It had been 17 years since they had last encountered each other. From the very beginning, it was a volatile relationship. They did not bring out the best in each other. Her hope was that their association might terminate forever, but that was not to be.
My aunt knew it before the doctors did. When she told them that her Cancer had returned, they seemed taken aback. She felt as if her right breast was trying to tell her something. At first, she tried to ignore the constant feeling of something pulling inside her, but it became too hard to ignore.
She closed her eyes as the doctor spoke and all those words that she hoped she might never hear again came surging back into her mind: sonogram, tumor, biopsy. It was malignant, stage 1, but, once again, something deep inside her told her to have a mastectomy rather than a lumpectomy. As it turned out, this eradicated a string of Cancer cells that were lurking behind the scenes. The doctor praised her for being proactive; she had not only found her Cancer, she had also saved her own life.
When you are ill, you can let yourself wallow in a bubble of get well cards, doctor visits and the awkward smiles of visitors who fumble for the right thing to say, but my aunt decided that she would, instead, gather herself up in her faith and not be afraid.
For the next 28 days at 3:30 p.m. each afternoon she would travel to the hospital for radiation therapy. The 10 minutes went by quickly and she mastered the drill: gown on, lie down, eyes closed, head left, angles set, lights on, panel activated, imagine the high doses of energy killing off the tumor cells as if it were a video game, get up, get dressed, repeat.
On day 29, she woke up and decided that she needed to do something special for the wonderful staff that had helped her through her ordeal. She had expected a more clinical atmosphere and not the daily welcome hugs, the smiles and the small talk that came with her 10 minutes a day. How many times did they repeat this patient scenario in the course of a day?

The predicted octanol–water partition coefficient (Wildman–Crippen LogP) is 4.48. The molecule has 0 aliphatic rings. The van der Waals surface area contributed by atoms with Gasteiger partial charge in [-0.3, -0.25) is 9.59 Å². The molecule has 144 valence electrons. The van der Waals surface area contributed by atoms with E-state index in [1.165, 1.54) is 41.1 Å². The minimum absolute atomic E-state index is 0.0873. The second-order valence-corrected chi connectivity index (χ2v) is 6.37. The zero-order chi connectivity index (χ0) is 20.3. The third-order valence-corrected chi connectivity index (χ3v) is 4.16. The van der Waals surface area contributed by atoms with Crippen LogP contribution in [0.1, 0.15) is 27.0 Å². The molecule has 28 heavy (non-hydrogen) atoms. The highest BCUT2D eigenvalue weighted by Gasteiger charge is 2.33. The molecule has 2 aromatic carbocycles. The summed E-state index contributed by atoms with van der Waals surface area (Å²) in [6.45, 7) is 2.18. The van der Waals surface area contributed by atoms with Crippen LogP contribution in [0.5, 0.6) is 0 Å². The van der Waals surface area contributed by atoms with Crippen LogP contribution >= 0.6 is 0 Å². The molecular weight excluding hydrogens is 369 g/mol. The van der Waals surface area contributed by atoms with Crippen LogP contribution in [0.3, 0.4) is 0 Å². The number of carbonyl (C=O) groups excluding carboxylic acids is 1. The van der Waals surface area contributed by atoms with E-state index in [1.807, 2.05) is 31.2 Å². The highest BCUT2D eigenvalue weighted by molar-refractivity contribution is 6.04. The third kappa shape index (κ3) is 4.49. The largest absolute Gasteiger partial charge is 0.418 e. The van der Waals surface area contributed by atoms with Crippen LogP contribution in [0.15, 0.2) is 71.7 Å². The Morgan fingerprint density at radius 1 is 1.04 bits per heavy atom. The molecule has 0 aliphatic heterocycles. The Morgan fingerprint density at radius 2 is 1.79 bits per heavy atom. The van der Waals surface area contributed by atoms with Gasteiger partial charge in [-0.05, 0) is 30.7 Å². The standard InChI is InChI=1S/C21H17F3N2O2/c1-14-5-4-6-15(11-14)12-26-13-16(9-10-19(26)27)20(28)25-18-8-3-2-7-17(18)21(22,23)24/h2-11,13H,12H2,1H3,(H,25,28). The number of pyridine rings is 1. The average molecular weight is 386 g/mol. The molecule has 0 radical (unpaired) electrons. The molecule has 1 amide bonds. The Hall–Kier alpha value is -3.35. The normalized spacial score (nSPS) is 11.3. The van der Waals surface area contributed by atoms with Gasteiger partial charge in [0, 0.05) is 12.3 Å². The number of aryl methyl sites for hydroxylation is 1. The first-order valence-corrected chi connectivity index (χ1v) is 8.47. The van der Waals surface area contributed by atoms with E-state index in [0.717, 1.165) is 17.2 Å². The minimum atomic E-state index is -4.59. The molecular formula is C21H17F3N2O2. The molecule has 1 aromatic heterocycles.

She didn’t care if her family thought she was going overboard, a box of candy or a tin of cookies wouldn’t do; she would cater a lunch for the entire staff. To this day, she does not know why she bypassed the restaurant she intended to enter and walked into another one down the street instead. The manager had to be called when she noted that, instead of paying with a credit card, she intended to pay cash when she returned to pick up the lunch order for 15 later that day.
Usually not considered outspoken, her arduous journey thus far had toughened her up a bit and she vowed not to leave without placing her order, credit card or not. She gave the manager the short story of her last 28 days and noticed his demeanor change immediately. In a soft voice, this big man, who seemed a bit stern around the edges just a minute ago, shared his story. As the words poured out of him as to how his wife had died of breast cancer, they embraced. Then, he looked into my aunt’s eyes soulfully and said “…You must promise me that you will not refuse what I am going to do right now…”
They argued for a few minutes, she stating that as a business man, he needed to be more practical, he affirming that it was his pleasure to pay for the entire lunch order. In the end, he won. She thanked him a hundred times and gave him two more hugs and kisses. He sat in the back room for a while after she had gone, trying to regain his composure from what had not been a typical morning.
The 28 days were a blur to her and, for now, she forgot about everything she had been through. The staff was overwhelmed by her generosity and together they enjoyed the lunch and the camaraderie.
Little by little, constant talk of her health gave way to the normalcy of life. What’s for dinner? What are the grandchildren up to? She relished those ordinary parts of life that now seemed so important and meaningful.
The bone chilling numbness felt when surprised by an unwelcome twist of fate, the warmth of a guardian angel’s guidance, the bright glow of kindness; from time to time, she would think about how a devastating diagnosis could bring about such a beautiful ending.